Oncotarget

Research Papers:

Angioimmunoblastic T cell lymphoma: novel molecular insights by mutation profiling

Ming Wang, Shaowei Zhang, Shih-Sung Chuang, Margaret Ashton-Key, Eguzkine Ochoa, Niccolo Bolli, George Vassiliou, Zifen Gao and Ming-Qing Du _

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Oncotarget. 2017; 8:17763-17770. https://doi.org/10.18632/oncotarget.14846

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Abstract

Ming Wang1,*, Shaowei Zhang2,1,*, Shih-Sung Chuang3, Margaret Ashton-Key4, Eguzkine Ochoa1, Niccolo Bolli5,6,7, George Vassiliou5, Zifen Gao2, Ming-Qing Du1

1Division of Molecular Histopathology, Department of Pathology, University of Cambridge, Cambridge, UK

2Department of Pathology, Health Science Centre, Peking University, Beijing, China

3Department of Pathology, Chi-Mei Medical Center, Tainan, Taiwan

4Department of Cellular Pathology, Southampton University Hospitals National Health Service Foundation Trust, Southampton, UK

5Wellcome Trust Sanger Institute, Wellcome Trust Genome Campus, Hinxton, Cambridge, UK

6Department of Oncology and Onco-Hematology, University of Milan, Milan, Italy

7Department of Hematology and Pediatric Onco-Hematology, Fondazione IRCCS Istituto Nazionale dei Tumori, Milan, Italy

*These authors contributed equally to this work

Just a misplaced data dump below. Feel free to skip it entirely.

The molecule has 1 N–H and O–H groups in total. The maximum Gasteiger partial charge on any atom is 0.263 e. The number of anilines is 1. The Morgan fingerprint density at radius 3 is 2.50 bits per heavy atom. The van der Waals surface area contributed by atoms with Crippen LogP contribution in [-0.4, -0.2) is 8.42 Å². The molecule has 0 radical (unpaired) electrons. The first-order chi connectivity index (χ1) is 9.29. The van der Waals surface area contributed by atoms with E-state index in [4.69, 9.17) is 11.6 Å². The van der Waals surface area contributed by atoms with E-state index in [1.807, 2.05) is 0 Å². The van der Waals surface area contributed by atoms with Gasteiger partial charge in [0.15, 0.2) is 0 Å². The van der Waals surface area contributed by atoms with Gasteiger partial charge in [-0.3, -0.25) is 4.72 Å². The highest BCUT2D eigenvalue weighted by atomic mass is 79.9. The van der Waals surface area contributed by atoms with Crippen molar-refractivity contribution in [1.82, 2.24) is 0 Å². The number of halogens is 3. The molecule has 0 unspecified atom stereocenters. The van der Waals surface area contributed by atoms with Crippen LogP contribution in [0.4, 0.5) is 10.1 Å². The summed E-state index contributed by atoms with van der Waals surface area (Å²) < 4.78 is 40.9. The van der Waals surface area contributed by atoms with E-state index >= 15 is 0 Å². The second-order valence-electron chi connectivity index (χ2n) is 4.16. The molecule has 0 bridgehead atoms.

Correspondence to:

Ming-Qing Du, email: mqd20@cam.ac.uk

Zifen Gao, email: wjshgao@bjmu.edu.cn

Keywords: AITL, WES, somatic mutation, oncogenic mechanism

Received: March 22, 2016     Accepted: January 19, 2017     Published: January 27, 2017

ABSTRACT

Angioimmunoblastic T cell lymphoma (AITL) originates from follicular helper T-cells and is characterised by a polymorphic infiltrate with the neoplastic T-cells forming small clusters around the follicle and high endothelial venules. Despite the recent advances in its phenotypic characterisation, the genetics and molecular mechanisms underlying AITL are not fully understood. In the present study, we performed whole exome sequencing in 9 cases of AITL from Taiwan (n = 6) and U.K. (n = 3). We confirmed frequent mutations in TET2 (9/9), DNMT3A (3/9), IDH2 (3/9), RHOA (3/9) and PLCG1 (2/9) as recently reported by others. More importantly, we identified mutations in TNFRSF21 (1/9), CCND3 (1/9) and SAMSN1 (1/9), which are not yet seen or strongly implicated in the pathogenesis of AITL. Among the pathogenic mutations identified in AITL, mutations in DNA methylation regulators TET2 and DNMT3A occur early in hematopoietic stem cells as shown by previous studies, and these genetic events enhance the self-renewal of hematopoietic stem cells, but are unlikely to have any major impact on T-cell differentiation. Mutations in RHOA, PLCG1 and TNFRSF21 (DR6), which encode proteins critical for T-cell biology, most likely promote T-cell differentiation and malignant transformation, consequently generating the malignant phenotype. Our findings extend the molecular insights into the multistage development of AITL.


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